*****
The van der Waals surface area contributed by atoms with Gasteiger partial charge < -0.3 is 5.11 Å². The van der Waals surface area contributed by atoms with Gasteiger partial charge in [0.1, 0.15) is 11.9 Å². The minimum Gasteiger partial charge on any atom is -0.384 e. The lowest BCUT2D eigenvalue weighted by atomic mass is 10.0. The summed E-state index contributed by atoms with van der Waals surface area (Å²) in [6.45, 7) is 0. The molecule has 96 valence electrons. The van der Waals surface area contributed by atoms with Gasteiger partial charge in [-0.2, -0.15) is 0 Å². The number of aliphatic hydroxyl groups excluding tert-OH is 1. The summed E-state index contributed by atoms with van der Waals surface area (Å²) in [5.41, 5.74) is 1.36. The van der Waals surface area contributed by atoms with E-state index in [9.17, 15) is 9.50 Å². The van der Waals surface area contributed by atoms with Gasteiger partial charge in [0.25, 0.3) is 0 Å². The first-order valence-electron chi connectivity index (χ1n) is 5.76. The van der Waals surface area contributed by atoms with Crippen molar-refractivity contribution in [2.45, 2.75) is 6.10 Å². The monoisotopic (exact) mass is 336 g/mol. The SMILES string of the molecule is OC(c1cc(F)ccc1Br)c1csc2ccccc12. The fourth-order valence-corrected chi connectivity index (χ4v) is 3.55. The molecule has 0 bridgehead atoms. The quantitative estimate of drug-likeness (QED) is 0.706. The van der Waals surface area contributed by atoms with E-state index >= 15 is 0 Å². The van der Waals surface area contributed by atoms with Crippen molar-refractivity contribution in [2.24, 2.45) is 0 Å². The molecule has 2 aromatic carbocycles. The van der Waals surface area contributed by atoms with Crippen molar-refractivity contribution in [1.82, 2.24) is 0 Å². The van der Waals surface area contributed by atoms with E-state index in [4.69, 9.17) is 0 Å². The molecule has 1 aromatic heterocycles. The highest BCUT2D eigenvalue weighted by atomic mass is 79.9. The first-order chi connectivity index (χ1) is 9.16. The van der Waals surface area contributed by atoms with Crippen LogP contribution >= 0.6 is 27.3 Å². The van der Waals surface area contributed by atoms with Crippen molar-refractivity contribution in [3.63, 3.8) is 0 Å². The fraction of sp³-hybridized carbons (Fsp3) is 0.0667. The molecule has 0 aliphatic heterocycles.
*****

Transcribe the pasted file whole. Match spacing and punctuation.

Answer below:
The van der Waals surface area contributed by atoms with Gasteiger partial charge < -0.3 is 5.11 Å². The van der Waals surface area contributed by atoms with Gasteiger partial charge in [0.1, 0.15) is 11.9 Å². The minimum Gasteiger partial charge on any atom is -0.384 e. The lowest BCUT2D eigenvalue weighted by atomic mass is 10.0. The summed E-state index contributed by atoms with van der Waals surface area (Å²) in [6.45, 7) is 0. The molecule has 96 valence electrons. The van der Waals surface area contributed by atoms with Gasteiger partial charge in [-0.2, -0.15) is 0 Å². The number of aliphatic hydroxyl groups excluding tert-OH is 1. The summed E-state index contributed by atoms with van der Waals surface area (Å²) in [5.41, 5.74) is 1.36. The van der Waals surface area contributed by atoms with E-state index in [9.17, 15) is 9.50 Å². The van der Waals surface area contributed by atoms with Gasteiger partial charge in [0.25, 0.3) is 0 Å². The first-order valence-electron chi connectivity index (χ1n) is 5.76. The van der Waals surface area contributed by atoms with Crippen molar-refractivity contribution in [2.45, 2.75) is 6.10 Å². The monoisotopic (exact) mass is 336 g/mol. The SMILES string of the molecule is OC(c1cc(F)ccc1Br)c1csc2ccccc12. The fourth-order valence-corrected chi connectivity index (χ4v) is 3.55. The molecule has 0 bridgehead atoms. The quantitative estimate of drug-likeness (QED) is 0.706. The van der Waals surface area contributed by atoms with E-state index >= 15 is 0 Å². The van der Waals surface area contributed by atoms with Crippen molar-refractivity contribution in [2.24, 2.45) is 0 Å². The molecule has 2 aromatic carbocycles. The van der Waals surface area contributed by atoms with Crippen molar-refractivity contribution in [1.82, 2.24) is 0 Å². The van der Waals surface area contributed by atoms with E-state index in [4.69, 9.17) is 0 Å². The molecule has 1 aromatic heterocycles. The highest BCUT2D eigenvalue weighted by atomic mass is 79.9. The first-order chi connectivity index (χ1) is 9.16. The van der Waals surface area contributed by atoms with Crippen LogP contribution >= 0.6 is 27.3 Å². The van der Waals surface area contributed by atoms with Crippen molar-refractivity contribution in [3.63, 3.8) is 0 Å². The fraction of sp³-hybridized carbons (Fsp3) is 0.0667. The molecule has 0 aliphatic heterocycles.